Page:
Saturday, October 30, 2010

National University

As I mentioned, the Diplomado class that I participated in was coordinated by the National University of Colombia.

This university was founded in 1867. It has the largest campus and the largest number of students (43,000 in Bogota and the six satellite campuses around the country) of any other university in the country. Seventeen buildings on this campus have been declared national monuments.

It is a highly competitive and well-respected university, and also known for its radical and progressive social movements, including many historic protests and rebellions, hosted on the campus. It is situated right in the same locality as the Colombian Menno-ville, and has wonderful open green spaces and trees. It also hosts amazing artwork, both officially and unofficially in the form of detailed graffiti.

It is situated across a busy street from our old apartment, and our family spent a lot of time roller-blading, picnicking, and rolling in the luscious grass on campus.


Here in Colombia it is common for professionals to pursue "Diplomados." Ranging from a variety of topics, these are like a post-graduate certifications. Last spring a colleague forwarded me an email announcement about one called "Methods of Psychosocial Accompaniment for Victims of Political Violence, with specific emphasis in torture, and other cruel, inhuman, or degrading treatment.¨ It was sponsored by reputable organizations in the field, and with only one day to respond before the deadline, I decided to submit my application. I was thrilled to discovered that they accepted both my colleague and me.

This was a series of courses over 120 hours at the National University of Colombia. While the work load and content was difficult, I moved back into the academic scene with a comfortability that allowed me to feel relaxed, confident, and knowledgeable. My classmates were very friendly and accepting of my poor Spanish. They worked hard to try and understand me instead of dismissing me when they did not understand. I thought the academic content was stimulating and prompted discussions, both intimate and intellectual that helped me put some of the work we do into a better context for understanding and analysis.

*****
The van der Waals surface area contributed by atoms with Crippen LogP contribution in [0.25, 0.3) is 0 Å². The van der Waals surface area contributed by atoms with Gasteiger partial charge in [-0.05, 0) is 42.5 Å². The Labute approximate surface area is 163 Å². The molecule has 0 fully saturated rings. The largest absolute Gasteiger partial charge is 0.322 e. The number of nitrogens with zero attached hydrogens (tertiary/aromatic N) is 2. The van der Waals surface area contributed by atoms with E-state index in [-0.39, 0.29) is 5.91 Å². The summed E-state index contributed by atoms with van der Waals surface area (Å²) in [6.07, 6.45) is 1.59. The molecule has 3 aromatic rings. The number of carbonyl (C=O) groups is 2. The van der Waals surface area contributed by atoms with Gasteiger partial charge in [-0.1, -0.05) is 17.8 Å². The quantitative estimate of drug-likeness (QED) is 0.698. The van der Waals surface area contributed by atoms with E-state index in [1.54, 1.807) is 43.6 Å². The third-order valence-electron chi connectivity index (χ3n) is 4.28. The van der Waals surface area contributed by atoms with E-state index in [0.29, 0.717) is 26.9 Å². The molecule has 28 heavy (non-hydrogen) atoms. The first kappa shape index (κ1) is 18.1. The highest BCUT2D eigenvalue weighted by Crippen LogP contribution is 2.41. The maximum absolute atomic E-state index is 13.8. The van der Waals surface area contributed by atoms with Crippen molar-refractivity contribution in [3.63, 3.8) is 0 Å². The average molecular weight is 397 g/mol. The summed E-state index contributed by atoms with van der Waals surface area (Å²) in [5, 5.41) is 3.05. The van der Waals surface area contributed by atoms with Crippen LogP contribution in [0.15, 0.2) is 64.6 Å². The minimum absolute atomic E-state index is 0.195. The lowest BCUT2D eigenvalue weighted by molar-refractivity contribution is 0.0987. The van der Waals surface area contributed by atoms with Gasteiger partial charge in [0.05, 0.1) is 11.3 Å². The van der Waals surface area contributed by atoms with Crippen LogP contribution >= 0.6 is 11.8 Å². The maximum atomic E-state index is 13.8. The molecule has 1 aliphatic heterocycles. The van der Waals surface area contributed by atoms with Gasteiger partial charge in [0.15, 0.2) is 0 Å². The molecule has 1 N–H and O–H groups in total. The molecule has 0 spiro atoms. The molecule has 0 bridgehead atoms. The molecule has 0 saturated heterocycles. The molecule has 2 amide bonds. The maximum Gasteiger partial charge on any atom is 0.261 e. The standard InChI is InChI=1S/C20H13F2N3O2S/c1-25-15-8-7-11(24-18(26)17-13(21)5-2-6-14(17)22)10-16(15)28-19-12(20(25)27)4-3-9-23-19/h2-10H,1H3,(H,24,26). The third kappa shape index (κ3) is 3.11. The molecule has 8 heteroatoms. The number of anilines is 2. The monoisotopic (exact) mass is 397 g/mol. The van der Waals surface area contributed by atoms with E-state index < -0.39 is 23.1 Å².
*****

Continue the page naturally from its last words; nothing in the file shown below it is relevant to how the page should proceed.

I left my last day there full of ideas, loaded with resources, and happy to have made some new Colombian friends, all of whom have devoted their lives to the healing of their country. Blessed be.

Friday, October 29, 2010

Las Piedras de Tunja

The schools here have a week long vacation in the Fall as well as in the Spring. Due to work commitments as well as time and money constraints, we were not able to travel far for vacation. However, we were blessed to have one day away from this city with friends in a small town outside of Bogota called Facatativa. There is a national park there with huge boulders and walking trails. Some of these boulders have artwork (old and new) painted on them. We packed a picnic and prepared for a lovely day to climb rocks, relax in "la naturaleza," and enjoy the company of friends.

I am always surprised how much the city environment takes a toll on us. It is only when we get away and can experience some time in the natural world that we really relax, absorb the fresh air, and feel the tension melt away.


I am pretty sure I have blogged about the fact that I have children who long to be crafty, and they have a mother who is simply....not.

Well, thanks for Grandma who sends materials and some enthusiasm from a neighbor, we are doing the very best we can.

A little bit of Kansas growing outside my window (thanks to Lydia)

Friday, October 8, 2010

Family Therapy

When you are stressed and tired from demanding homework assignments, work expectations, illnesses, strained relationships, homesickness, and too much rain, it is time to get away from the city and enjoy some time with friends.

So we did.

It is amazing how new light and laughter can help you see clearly again. We are so very grateful to have shared this time with the Pinzon family in Sopo.

Lydia thought these little doors were funny.

Andy got in some physical therapy as well.

Arequipe stuffed, chocolate covered plums. Now that was good for my soul.

A mild, dry cheese with blackberry sauce and caramel.